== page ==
Setting the record straight (5.10.16)

Ivanpal

I NORMALLY do not reply to things said by members of other political parties with regard to my party because when you get into a back and forth, your original message is almost invariably lost in the mudslinging.

Over the past two weeks, however, two local councillors from Penang, DAP’s Satees Muniandy and Chris Lee, chose to make certain comments about Gerakan.

I believe that in this particular instance, I need to exercise my right of reply to what I believe are glaring untruths, mischaracterisations and misinformation that are underwritten by a shallow understanding of political history.

To me this was nothing short of a petty attempt to score political points but however, unmasks a scary reality that the truth does not matter for certain politicians.

Let me start with Satees Muniandy’s piece.

Satees attacked Sara Petra because she said Gerakan was also an option for Indians who are jaded with other parties. He went on to castigate Gerakan, saying that the party has done nothing for Indians, had no Indian elected representatives and clearly lacked credibility with Indians in Malaysia.

I am an Indian and I joined Gerakan as I felt it was the party that best suited my political values. So, there is at least one Indian in Gerakan and I also serve as the political secretary to the party president.

Second, way before DAP had Dr Ramasamy as the Deputy Chief Minister of Penang, Gerakan had many senior Indians members with government positions.

Dr Pius Martin was an exco in Selangor in 1995. Dr Vijayaratnam was a parliamentary secretary in 2004. Datuk A Kohilan Pillay was deputy minister from 2008 to 2013.

Besides this, Gerakan has long championed Indian socio-economic issues and also worked tirelessly to further the Indian agenda with the MIC within the context of Barisan Nasional.

Gerakan also has a Special Indian Taskforce chaired by elected party vice-president Kohilan that deliberates on issues affecting Indians in Malaysia and provides valuable input to the government.

Beyond that, when Gerakan was in government in Penang, the party provided special scholarships for Indians and also conducted tuition classes in certain areas so that Indian students would do better in school.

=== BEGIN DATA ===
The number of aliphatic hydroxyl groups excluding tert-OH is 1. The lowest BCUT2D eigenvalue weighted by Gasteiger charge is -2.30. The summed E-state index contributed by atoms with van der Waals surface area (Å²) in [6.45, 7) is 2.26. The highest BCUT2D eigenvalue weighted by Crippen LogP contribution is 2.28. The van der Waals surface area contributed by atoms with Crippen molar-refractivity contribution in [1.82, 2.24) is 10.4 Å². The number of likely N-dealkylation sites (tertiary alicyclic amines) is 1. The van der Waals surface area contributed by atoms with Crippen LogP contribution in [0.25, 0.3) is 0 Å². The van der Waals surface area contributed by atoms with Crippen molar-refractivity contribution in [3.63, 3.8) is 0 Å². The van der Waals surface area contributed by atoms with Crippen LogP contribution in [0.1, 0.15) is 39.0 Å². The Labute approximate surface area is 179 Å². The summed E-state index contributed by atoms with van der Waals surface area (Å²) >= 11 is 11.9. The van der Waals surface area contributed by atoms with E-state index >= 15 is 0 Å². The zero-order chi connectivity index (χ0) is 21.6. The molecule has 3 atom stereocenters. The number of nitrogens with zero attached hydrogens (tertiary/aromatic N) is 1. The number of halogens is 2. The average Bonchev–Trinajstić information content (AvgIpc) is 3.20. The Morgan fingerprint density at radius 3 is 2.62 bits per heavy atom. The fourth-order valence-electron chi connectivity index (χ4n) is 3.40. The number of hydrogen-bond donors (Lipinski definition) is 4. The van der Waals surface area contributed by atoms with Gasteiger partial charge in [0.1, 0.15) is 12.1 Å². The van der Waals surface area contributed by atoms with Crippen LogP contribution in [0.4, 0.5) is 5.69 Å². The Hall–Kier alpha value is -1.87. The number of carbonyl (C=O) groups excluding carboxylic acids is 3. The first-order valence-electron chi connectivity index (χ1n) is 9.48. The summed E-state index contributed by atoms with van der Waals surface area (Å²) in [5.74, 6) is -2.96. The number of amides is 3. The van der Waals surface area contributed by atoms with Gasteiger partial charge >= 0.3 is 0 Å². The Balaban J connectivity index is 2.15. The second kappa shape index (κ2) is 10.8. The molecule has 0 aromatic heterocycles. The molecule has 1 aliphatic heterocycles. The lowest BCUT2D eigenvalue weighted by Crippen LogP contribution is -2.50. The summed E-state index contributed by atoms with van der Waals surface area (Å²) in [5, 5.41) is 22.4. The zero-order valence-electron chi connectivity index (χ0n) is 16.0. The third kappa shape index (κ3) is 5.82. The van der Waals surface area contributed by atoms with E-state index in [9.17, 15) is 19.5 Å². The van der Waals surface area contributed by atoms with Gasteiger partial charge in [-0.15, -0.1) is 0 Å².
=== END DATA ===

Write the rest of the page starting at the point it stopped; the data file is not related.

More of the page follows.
I would argue that since 2008, the present Penang government has been more occupied with appropriating the annual Thaipusam, injecting itself into temple disputes and failing when it comes to the housing and welfare of Indians in Penang.

It begs the question – does having an Indian deputy chief minister really mean anything for the Indian community in Penang?

Is it possible that in Penang today Indians are worse off because houses are too expensive, employment is scarce as factories have shut down and quality of life is being eroded?

In a short and pithy piece, Chris Lee said Gerakan had suddenly reappeared in Penang.

It is actually Chris Lee who has suddenly woken up because Gerakan has been in Penang since 1968, a total of 48 years, and 39 of those years were spent in government.

Of course, the people of Penang for a myriad of reasons denied Gerakan a single seat in the state legislative assembly in the last two general elections. So the party’s role as the opposition in Penang has been severely constrained.

However, in the past eight years, we have done our best to hold the state government of Penang accountable on matters like the bold balding of hills, wanton reclamation of land, lack of affordable housing, environmental degradation and uncontrolled development.

It is good to know that Lee and possibly other colleagues of his have woken up from their slumber and realised that their party after eight years in power is finally being challenged on its decisions.

The Penang Chief Minister finds himself in a legal imbroglio, following allegations of purchasing a property below market value from a friend who also had dealings with the state government.

The reclamation of Gurney Drive is not only destroying marine life but will have adverse long-term impact on the environment.

The balding of hills will lead to landslides and forever alter Penang’s green landscape.

The third link being proposed lacks transparency and the numbers bandied about can be questioned.

The prices of houses are too high and there is no concerted effort to ensure more affordable housing in Penang.

That’s what is relevant in Penang today.

Gerakan will continue to do its job as a responsible party and I suggest Satees and Lee do the same.

The views expressed are entirely the writer’s own.

Source: The Star

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